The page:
Cover image for Never give in! : the best of Winston Churchill's speeches
Title:
Never give in! : the best of Winston Churchill's speeches
Author:
Churchill, Winston, 1874-1965.
Edition:
First U.S. edition.
Publication Information:
New York : Hyperion, [2003]

©2003
Physical Description:
xxxi, 524 pages : illustrations, portraits ; 25 cm
Language:
English
ISBN:
9781401300562
Format :
Book

Available:*

Library
Call Number
Material Type
Home Location
Status
Central Library DA566.9.C5 A5 2003 Adult Non-Fiction Non-Fiction Area
Searching...

On Order

Summary

Summary

Winston Churchill was the most eloquent and expressive statesman of his time. It was as an orator that Churchill became most completely alive, and it was through his oratory that his words made their greatest and most enduring impact. While the definitive collection of Churchill's speeches fills eight volumes, here for the first time, his grandson, Winston S. Churchill, has put together a personal selection of his favorite speeches in a single, indispensable volume. He has chosen from his grandfather's entire output and thoughtfully introduces each selection. The book covers the whole of Churchill's life, from the very first speech he made to those of his last days. It includes some of Churchill's best-known speeches as well as some that have never before been published in popular form. Today, Sir Winston Churchill is revered as an indomitable figure and his wisdom is called upon again and again. Reading these speeches, from the perspective of a new century, we can once again see Sir Winston Churchill's genius and be moved and inspired by his words.


Author Notes

Winston Leonard Spencer Churchill was born at Blenheim Palace on November 30, 1874 and educated at Harrow and Sandhurst. His military service included periods spent in Cuba, India, the Sudan, and in France during World War I. He became a Member of Parliament in 1900 and held many high offices of state under four different prime ministers. He was the Prime Minister of Great Britain during World War II.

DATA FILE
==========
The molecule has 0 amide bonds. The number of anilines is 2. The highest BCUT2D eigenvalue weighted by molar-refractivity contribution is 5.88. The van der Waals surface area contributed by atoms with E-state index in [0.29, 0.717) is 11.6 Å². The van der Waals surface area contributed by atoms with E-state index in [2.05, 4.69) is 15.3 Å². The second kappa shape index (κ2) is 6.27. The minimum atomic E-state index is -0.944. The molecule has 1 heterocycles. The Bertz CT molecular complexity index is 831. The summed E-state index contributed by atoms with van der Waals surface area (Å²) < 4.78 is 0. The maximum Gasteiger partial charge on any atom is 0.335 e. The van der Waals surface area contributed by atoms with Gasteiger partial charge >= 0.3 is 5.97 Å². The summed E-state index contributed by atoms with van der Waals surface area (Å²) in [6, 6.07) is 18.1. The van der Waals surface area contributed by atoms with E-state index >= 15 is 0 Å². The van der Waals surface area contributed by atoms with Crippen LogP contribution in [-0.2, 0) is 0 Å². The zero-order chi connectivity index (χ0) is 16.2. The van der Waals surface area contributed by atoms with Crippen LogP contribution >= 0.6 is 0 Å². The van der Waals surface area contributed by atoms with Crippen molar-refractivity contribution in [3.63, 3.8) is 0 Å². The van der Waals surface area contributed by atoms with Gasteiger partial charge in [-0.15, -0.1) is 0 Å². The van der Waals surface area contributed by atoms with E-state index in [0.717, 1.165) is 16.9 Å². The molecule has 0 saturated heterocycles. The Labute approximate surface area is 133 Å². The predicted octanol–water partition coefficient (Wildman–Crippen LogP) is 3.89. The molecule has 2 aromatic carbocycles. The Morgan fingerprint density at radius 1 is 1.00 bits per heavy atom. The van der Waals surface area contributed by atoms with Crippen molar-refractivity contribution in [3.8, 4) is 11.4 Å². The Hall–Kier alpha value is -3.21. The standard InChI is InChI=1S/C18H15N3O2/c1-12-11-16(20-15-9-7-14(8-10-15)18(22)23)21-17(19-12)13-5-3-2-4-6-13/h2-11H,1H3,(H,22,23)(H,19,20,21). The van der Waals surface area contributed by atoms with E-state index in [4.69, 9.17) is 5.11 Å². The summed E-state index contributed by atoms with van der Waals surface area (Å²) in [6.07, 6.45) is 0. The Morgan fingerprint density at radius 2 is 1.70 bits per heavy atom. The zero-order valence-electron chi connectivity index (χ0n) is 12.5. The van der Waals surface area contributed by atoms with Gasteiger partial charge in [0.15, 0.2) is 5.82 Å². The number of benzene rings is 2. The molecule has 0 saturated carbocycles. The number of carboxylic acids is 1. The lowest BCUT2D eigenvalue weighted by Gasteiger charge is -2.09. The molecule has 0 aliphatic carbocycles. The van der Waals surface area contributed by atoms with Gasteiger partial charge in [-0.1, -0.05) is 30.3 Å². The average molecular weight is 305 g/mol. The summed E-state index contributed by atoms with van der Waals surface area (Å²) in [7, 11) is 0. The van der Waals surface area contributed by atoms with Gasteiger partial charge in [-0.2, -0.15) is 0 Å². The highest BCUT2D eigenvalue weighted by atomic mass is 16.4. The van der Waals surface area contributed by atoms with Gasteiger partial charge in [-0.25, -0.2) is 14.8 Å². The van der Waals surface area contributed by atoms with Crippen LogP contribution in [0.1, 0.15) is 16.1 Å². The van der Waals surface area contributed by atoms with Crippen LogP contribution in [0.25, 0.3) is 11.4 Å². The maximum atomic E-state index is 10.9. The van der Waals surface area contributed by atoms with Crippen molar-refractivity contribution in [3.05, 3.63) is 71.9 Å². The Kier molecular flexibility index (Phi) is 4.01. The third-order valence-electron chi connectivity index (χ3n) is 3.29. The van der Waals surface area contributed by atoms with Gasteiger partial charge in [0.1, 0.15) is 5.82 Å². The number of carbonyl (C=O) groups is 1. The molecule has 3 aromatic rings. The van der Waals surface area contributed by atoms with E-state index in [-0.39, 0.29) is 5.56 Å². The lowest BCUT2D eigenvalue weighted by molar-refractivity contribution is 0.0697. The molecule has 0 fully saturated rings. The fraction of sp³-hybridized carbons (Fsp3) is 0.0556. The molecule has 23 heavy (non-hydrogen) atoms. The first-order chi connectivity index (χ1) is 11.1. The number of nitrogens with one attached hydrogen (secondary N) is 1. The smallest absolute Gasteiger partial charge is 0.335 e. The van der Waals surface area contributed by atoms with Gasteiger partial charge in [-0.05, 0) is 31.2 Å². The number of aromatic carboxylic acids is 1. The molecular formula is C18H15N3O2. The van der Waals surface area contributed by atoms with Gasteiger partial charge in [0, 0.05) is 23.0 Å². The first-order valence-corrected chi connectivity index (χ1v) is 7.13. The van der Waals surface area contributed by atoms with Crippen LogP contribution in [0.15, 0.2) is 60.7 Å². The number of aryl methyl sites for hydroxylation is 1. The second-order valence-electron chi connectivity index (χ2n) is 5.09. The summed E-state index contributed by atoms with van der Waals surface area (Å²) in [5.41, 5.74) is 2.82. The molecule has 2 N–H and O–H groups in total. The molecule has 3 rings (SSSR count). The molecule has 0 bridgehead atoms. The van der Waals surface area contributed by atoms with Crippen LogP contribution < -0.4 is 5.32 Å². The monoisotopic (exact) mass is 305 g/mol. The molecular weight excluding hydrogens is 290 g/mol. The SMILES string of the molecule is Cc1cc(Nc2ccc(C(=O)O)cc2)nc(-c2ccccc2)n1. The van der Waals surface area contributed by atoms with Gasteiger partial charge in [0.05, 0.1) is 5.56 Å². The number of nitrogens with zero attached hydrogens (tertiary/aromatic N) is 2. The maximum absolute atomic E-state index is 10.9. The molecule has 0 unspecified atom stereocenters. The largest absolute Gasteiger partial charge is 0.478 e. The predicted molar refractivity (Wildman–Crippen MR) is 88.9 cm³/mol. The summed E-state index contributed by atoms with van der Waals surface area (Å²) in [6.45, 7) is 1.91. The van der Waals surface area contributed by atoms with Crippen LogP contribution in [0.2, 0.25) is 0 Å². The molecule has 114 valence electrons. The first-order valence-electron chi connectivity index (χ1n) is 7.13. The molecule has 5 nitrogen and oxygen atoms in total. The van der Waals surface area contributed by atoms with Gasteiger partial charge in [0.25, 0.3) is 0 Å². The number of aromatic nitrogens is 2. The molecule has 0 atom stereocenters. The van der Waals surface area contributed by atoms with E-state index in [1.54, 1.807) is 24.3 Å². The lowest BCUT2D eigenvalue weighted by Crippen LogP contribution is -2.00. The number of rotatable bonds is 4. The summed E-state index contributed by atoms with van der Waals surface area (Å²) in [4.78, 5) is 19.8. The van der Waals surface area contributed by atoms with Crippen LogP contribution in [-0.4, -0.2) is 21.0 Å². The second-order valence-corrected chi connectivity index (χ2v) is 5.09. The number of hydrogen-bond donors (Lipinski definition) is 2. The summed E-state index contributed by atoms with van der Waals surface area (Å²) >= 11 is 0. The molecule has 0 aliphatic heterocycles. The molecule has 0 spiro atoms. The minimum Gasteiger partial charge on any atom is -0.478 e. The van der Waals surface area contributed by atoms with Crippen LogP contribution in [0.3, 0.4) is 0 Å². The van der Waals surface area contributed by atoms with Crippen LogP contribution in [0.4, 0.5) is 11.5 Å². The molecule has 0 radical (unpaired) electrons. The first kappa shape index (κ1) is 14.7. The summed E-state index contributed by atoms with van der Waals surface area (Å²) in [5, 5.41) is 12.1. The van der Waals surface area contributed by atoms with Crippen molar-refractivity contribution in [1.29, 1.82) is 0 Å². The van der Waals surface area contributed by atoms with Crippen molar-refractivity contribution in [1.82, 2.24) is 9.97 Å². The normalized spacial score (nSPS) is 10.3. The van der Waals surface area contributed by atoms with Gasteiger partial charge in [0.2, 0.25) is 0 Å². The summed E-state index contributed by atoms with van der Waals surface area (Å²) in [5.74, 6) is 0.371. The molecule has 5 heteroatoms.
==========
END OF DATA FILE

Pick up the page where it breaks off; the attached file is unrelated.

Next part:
Churchill's writing career began with campaign reports including The Story of the Malakand Field Force and The River War. In 1900, he published his only novel Savrola. His other works include Lord Randolph Churchill; Marlborough, a four-volume biography of his ancestor the 1st Duke of Marlborough; The World Crisis, a four-volume history of World War I; The Second World War, a six-volume history; and A History of the English. History of the English-Speaking Peoples, a six-volume work was completed toward the end of his life. In 1953, Churchill received the Nobel Prize for Literature, in recognition of his extensive writing as well as for his speeches throughout his career as a statesman. That same year, he was knighted by Queen Elizabeth II. He died on January 24, 1965 at the age of 90.

(Bowker Author Biography)


Reviews 3

Booklist Review

Here's an economical alternative to the eight-volume collection of Winston Churchill's public speeches published in 1974. This one-volume condensation of the great man's declamations, done by his namesake and descendant, arranges the oratory according to Churchill's career path: those delivered as a parvenu politician before World War I; as the singed scapegoat for the Dardanelles fiasco; as a government minister in the 1920s; while out of office in the 1930s, when his warnings of the Nazi menace went unheeded. This edition's focus is inevitably the defiant Churchill of 1940, promising naught but blood, toil, tears, and sweat; vowing never to surrender; and apostrophizing the few in the Battle of Britain. Although the editor pays homage to Churchill through his selections and commentary, he also makes sure to include unflattering, controversial speeches. The whole provides context for the Churchillian phrases most see only in excerpts. --Gilbert Taylor Copyright 2003 Booklist


Publisher's Weekly Review